The holidays are right around the corner, and what better gift could you give your child (or yourself) than a game that actually lets you invent what you can imagine?
Starlink: Battle For Atlas (otherwise known as the Star Fox game you've been waiting for) is an action starship game that lets you connect modular toys to a controller mount so that they can appear in-game in real time.
Starlink launches on Oct. 16 physically ($75) (opens in new tab) and digitally ($60) (opens in new tab) for the Xbox One, PlayStation 4 and Nintendo Switch. The physical edition is relatively affordable as well, considering it’s only $15 over a full priced game.
The Switch edition nets you the full game plus the exclusive Star Fox bonus mission, the Arwing starship, the Fox McCloud pilot, the Mason Rana pilot, the flamethrower, the frost barrage, the shredder (digital), the Zenith starship (digital), the controller mount and a Starlink poster.
Now, why could this be the best kids game to launch all year? Let's dive right in.
The biggest selling point for kids is, of course, Starlink’s toys-to-life gameplay mechanic.
You start by plugging in a pilot, then the hull of a ship, up to three wings on each side and finally, two weapons. Each pilot has their own personality with unique dialogue in-game that kids can connect with (obviously the only pilot they should be connecting to is Fox McCloud, am I right?). On top of that, each hull, wing and weapon have their own properties reflected through different stats. This creation process grants freedom of individuality, so a child’s creation is a byproduct of their personality.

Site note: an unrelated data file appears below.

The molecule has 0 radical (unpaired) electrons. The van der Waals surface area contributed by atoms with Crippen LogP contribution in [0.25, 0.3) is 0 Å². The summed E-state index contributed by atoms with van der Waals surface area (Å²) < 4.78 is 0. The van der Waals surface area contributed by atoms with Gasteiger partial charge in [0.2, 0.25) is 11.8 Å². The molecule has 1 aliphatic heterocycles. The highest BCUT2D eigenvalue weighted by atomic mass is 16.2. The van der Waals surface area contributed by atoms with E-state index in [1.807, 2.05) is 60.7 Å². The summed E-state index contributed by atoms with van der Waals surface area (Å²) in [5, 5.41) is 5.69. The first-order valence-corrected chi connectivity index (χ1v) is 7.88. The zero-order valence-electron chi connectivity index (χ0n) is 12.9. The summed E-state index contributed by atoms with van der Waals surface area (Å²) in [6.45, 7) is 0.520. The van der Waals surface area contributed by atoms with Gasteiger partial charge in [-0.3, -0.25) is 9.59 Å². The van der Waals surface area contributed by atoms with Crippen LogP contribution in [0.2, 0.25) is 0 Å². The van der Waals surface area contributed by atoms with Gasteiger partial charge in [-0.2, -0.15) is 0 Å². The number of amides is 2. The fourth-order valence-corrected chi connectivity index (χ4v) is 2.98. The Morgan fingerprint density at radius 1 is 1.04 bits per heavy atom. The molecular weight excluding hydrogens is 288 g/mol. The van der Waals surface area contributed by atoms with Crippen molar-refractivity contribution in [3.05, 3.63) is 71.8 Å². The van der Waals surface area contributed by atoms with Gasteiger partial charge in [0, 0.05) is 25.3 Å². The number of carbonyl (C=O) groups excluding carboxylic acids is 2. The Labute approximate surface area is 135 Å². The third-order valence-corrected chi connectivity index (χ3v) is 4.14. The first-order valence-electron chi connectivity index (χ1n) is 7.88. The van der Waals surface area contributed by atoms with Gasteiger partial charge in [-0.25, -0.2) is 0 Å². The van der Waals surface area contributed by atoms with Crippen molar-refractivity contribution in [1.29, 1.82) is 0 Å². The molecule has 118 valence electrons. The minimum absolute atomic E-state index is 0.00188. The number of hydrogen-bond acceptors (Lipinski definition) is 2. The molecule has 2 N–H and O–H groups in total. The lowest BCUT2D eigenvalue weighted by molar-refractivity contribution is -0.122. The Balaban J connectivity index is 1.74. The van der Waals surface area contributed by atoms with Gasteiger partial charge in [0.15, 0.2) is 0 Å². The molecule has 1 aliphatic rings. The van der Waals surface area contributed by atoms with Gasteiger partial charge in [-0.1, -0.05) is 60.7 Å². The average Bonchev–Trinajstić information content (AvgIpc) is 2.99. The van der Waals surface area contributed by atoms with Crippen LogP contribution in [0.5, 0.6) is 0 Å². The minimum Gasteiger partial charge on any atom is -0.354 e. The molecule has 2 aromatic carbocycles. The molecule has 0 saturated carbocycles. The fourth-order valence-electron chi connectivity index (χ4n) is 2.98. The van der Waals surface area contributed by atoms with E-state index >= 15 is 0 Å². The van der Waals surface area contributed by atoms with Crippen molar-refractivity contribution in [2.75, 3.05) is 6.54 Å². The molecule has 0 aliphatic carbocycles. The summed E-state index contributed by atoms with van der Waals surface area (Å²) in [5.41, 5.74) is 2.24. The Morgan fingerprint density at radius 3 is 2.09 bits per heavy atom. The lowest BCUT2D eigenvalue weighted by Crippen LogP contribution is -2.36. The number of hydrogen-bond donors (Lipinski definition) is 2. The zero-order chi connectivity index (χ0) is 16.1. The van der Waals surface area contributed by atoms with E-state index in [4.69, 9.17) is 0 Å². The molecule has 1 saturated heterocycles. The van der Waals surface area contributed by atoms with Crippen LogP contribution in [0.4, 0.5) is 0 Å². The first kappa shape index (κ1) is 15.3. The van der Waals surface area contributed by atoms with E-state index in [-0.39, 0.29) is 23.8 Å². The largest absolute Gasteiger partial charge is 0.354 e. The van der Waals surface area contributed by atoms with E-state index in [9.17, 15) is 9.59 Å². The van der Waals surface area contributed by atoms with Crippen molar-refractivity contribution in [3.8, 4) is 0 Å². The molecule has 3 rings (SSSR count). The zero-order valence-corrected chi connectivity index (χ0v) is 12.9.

Of course, the game won't let you get away with everything. It didn't really like it when I stuck four wings on each side of a starship. I was so heavy, I couldn't move an inch.
The toys itself and their ports are pretty durable as well. They endured as I traveled with them in a tight bag getting shoved around on the subway and multiple drops onto the floor. The best part is that if the parts do break, you can still access them through the digital edition. However, the parts will only be accessible for a week, so you'll eventually have to purchase the DLC for that certain part.
Starlink’s story is simple to follow, and while it’s definitely cheesy, it embodies a cartoon-like charm throughout its dialogue and art-style.
The game starts off with the Starlink crew exploring the Atlas star system on their ship, the Equinox, when suddenly they're attacked and the captain is kidnapped. If you purchase the Switch version, you'll get to see the Star Fox crew introduced during the attack, and they're written well, closely resembling their counterparts in official titles. You even get to hear Peppy nag you to “do a barrel roll,” which got me all nostalgic.
While the art-design is far from Ubisoft’s typical approach on edgy realism, like with Assassin's Creed or Division, it works out in the game’s favor. Starlink’s characters have a cutesy design and the environments look down-right gorgeous. Yes, the Switch version had to cut down on some pixels, but overall everything looks incredibly vivid.
Between the art and the story, the presentation can easily rope a child into a world of wonder. I know it got me when I started playing the Star Fox missions and saw Wolf for the first time.
It’s Time For an Adventure